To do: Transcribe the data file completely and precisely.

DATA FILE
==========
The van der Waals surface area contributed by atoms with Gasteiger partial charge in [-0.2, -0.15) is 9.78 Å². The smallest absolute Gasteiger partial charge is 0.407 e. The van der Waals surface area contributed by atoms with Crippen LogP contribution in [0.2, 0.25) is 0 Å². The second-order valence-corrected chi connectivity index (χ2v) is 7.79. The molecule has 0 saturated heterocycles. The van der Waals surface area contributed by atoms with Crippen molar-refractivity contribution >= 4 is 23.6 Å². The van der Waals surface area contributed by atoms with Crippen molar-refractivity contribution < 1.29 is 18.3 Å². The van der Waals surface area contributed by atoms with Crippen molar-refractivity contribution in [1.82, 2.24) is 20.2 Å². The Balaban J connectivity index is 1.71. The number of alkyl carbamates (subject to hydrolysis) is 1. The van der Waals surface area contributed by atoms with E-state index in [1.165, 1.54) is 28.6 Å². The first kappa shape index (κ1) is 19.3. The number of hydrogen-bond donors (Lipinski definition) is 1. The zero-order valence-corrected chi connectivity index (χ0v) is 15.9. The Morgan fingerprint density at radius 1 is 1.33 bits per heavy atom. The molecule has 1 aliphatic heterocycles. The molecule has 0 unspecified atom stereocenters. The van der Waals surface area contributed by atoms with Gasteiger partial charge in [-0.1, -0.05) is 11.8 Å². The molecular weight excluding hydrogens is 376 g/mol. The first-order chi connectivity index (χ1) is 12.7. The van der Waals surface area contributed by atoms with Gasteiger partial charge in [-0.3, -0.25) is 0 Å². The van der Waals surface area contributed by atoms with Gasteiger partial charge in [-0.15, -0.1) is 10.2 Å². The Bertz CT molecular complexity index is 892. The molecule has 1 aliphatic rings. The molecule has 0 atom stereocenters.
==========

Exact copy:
The van der Waals surface area contributed by atoms with Gasteiger partial charge in [-0.2, -0.15) is 9.78 Å². The smallest absolute Gasteiger partial charge is 0.407 e. The van der Waals surface area contributed by atoms with Crippen LogP contribution in [0.2, 0.25) is 0 Å². The second-order valence-corrected chi connectivity index (χ2v) is 7.79. The molecule has 0 saturated heterocycles. The van der Waals surface area contributed by atoms with Crippen molar-refractivity contribution >= 4 is 23.6 Å². The van der Waals surface area contributed by atoms with Crippen molar-refractivity contribution < 1.29 is 18.3 Å². The van der Waals surface area contributed by atoms with Crippen molar-refractivity contribution in [1.82, 2.24) is 20.2 Å². The Balaban J connectivity index is 1.71. The number of alkyl carbamates (subject to hydrolysis) is 1. The van der Waals surface area contributed by atoms with E-state index in [1.165, 1.54) is 28.6 Å². The first kappa shape index (κ1) is 19.3. The number of hydrogen-bond donors (Lipinski definition) is 1. The zero-order valence-corrected chi connectivity index (χ0v) is 15.9. The Morgan fingerprint density at radius 1 is 1.33 bits per heavy atom. The molecule has 1 aliphatic heterocycles. The molecule has 0 unspecified atom stereocenters. The van der Waals surface area contributed by atoms with Gasteiger partial charge in [-0.1, -0.05) is 11.8 Å². The molecular weight excluding hydrogens is 376 g/mol. The first-order chi connectivity index (χ1) is 12.7. The van der Waals surface area contributed by atoms with Gasteiger partial charge in [-0.3, -0.25) is 0 Å². The van der Waals surface area contributed by atoms with Gasteiger partial charge in [-0.15, -0.1) is 10.2 Å². The Bertz CT molecular complexity index is 892. The molecule has 1 aliphatic rings. The molecule has 0 atom stereocenters.